There are times when creating a logo can seem overwhelming. But in an industry where efficiency is key, I’ve learned a few tricks that help me to create logos that are effective, meet my clients’ objectives, and are portfolio pieces that I feel proud of.
Today I'm going to walk you through my logo design creation process, and what better way to walk you through it than by using a client case study?
Meet The Modern Woman’s Divorce Guide, a web-based divorce how-to that also empowers women.
Step 1: Getting to Know Your Client
When I first started working on The Modern Woman’s Divorce Guide logo development, the first thing I did was research. Because the logo is one of the single most important visual elements for a business, it is imperative that plenty of discussion is done. I always ask the same four questions:
- What are the values of your business/company?
- Can I see any current/previous marketing materials you have?
- Who is your target audience?
- Do you have any bits of inspiration for me to work from? In other words, paint swatches of colors you like or are currently using? Photos of your business or products? How about patterns/images that really identify with your business?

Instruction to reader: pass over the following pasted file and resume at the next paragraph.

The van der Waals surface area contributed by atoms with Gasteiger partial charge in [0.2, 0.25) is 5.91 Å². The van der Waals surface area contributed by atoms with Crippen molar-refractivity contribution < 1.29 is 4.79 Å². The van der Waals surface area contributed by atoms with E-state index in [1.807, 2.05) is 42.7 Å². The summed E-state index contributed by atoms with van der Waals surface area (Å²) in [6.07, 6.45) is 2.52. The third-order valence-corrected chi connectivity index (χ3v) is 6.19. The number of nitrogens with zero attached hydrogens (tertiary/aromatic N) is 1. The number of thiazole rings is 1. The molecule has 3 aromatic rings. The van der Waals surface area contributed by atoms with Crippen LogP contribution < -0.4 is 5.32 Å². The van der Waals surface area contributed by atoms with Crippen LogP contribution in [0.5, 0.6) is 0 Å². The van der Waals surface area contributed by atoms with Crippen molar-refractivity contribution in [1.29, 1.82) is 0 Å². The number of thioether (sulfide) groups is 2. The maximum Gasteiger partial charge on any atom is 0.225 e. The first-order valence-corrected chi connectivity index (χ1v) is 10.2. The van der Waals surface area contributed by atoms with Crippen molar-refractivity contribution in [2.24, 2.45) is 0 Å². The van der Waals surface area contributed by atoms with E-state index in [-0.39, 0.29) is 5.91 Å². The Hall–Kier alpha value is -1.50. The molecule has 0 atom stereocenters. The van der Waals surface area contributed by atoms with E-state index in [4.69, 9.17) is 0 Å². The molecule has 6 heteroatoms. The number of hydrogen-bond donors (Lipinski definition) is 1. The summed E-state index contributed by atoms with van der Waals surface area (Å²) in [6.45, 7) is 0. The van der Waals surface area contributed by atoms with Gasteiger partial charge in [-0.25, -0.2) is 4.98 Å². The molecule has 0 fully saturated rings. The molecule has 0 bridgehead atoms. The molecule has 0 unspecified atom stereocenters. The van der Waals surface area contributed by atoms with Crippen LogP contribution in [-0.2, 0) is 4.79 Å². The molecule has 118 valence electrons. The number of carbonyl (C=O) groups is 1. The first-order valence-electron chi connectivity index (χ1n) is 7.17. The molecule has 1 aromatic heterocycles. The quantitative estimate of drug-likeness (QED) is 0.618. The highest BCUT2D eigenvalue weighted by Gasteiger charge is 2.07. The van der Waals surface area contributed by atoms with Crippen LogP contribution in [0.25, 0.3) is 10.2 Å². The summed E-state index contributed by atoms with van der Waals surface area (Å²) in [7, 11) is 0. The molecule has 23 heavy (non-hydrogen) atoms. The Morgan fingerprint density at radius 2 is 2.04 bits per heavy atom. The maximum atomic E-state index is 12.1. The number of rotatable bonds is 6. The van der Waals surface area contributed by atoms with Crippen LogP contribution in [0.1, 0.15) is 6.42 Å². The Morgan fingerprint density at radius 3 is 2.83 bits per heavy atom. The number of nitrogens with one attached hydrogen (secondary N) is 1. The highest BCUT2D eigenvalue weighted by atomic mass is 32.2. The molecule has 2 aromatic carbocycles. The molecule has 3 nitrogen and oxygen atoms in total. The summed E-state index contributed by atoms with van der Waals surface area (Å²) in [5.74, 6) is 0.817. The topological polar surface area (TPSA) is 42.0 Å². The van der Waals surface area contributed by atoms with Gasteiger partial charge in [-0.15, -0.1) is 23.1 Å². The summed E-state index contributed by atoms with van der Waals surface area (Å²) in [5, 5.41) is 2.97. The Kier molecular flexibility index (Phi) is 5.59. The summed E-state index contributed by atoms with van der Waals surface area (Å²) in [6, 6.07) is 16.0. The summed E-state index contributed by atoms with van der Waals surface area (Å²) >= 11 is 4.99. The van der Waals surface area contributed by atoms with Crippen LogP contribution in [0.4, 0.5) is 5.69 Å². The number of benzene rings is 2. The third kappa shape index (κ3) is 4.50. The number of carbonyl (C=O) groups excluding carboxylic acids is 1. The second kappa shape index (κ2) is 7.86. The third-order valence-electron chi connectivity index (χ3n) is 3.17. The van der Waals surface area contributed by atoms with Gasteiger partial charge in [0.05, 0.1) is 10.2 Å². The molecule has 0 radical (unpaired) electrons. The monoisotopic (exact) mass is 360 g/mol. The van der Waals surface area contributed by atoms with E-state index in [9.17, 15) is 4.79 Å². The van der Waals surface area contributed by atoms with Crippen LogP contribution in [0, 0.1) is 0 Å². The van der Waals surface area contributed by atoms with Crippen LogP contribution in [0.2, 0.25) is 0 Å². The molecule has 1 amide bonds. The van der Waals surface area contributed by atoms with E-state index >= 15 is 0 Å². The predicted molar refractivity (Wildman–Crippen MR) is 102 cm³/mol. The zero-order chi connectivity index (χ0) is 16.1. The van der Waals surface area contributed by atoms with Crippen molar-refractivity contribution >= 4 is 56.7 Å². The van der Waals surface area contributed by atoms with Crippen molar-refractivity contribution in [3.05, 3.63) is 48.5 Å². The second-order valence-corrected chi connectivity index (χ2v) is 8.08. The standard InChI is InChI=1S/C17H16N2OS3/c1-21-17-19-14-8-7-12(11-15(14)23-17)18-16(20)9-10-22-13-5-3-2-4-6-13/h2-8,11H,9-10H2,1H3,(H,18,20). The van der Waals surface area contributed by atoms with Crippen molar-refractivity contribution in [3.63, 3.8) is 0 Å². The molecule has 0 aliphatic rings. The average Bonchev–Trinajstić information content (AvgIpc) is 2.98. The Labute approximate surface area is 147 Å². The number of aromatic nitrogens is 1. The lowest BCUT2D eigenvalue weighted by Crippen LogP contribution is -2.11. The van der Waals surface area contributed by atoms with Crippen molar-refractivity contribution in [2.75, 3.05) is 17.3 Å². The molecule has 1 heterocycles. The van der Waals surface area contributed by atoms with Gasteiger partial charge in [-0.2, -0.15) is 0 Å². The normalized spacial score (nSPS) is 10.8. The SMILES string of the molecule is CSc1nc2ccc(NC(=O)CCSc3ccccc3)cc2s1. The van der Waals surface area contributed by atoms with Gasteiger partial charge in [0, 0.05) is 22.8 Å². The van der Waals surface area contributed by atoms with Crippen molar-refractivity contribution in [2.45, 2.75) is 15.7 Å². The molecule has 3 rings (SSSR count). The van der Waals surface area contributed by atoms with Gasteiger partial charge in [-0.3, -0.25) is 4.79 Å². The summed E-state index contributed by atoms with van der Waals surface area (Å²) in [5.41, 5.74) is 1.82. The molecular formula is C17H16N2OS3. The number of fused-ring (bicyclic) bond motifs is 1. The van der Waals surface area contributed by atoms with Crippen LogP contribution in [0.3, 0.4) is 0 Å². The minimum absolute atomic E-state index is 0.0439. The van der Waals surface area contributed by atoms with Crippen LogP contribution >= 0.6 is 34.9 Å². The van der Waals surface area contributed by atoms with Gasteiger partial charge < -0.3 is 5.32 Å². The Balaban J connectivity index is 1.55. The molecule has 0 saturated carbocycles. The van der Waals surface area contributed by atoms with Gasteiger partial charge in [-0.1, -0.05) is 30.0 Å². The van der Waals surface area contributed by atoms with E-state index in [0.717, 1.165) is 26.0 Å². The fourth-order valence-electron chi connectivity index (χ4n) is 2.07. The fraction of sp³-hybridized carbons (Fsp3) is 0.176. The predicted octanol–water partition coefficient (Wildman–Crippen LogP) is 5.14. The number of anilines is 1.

The owner of The Modern Woman’s Divorce Guide responded by telling me that she already had a pretty good idea of the logo she wanted. She knew she wanted something feminine, something that would speak to a wide demographic of women and a logo that was cute but empowering.
Since this was not a brick-and-mortar sort of business, she didn’t really have any paint swatches or photos to send me. She did, however, have a current website that she told me was in need of a facelift. She asked that I start there as a resource for information.
Step 2: Generate Imagery
One of the biggest mistakes a designer can make is to go straight to the computer and start plugging away at logo designs. Sure you may be feeling inspired after a chat with your client, but without really thinking, you’ll just be wasting time. Whether you’re stumped or you already have a few ideas floating around, this step has helped me out time and time again.
Sit down, grab some paper and a pen, and make a list. Title it anything you like, but the list should contain words that pertain to your client. In The Modern Woman’s Divorce Guide case, I think of words like guide, book, clean, professional, woman, modern, chic, professional, etc.
You want to do this quickly and be sure to write down anything that pops into your head. By jotting down this list (whether they be nouns or adjectives), you’ll begin the process of generating visuals. These visuals can produce some pretty amazing logo designs. Take a look at my list for this particular client below.
Step 3: Logo Conception
After I have my list, I sort of let my level of inspiration either take me to the computer right away or start by sketching. In this case, I had lots of ideas to get out so quick thumbnails were the way to go for me (see below).
After sketching, I go straight to my computer. I like to experiment with different fonts and colors on screen so I can quickly duplicate ideas and adjust them slightly if need be.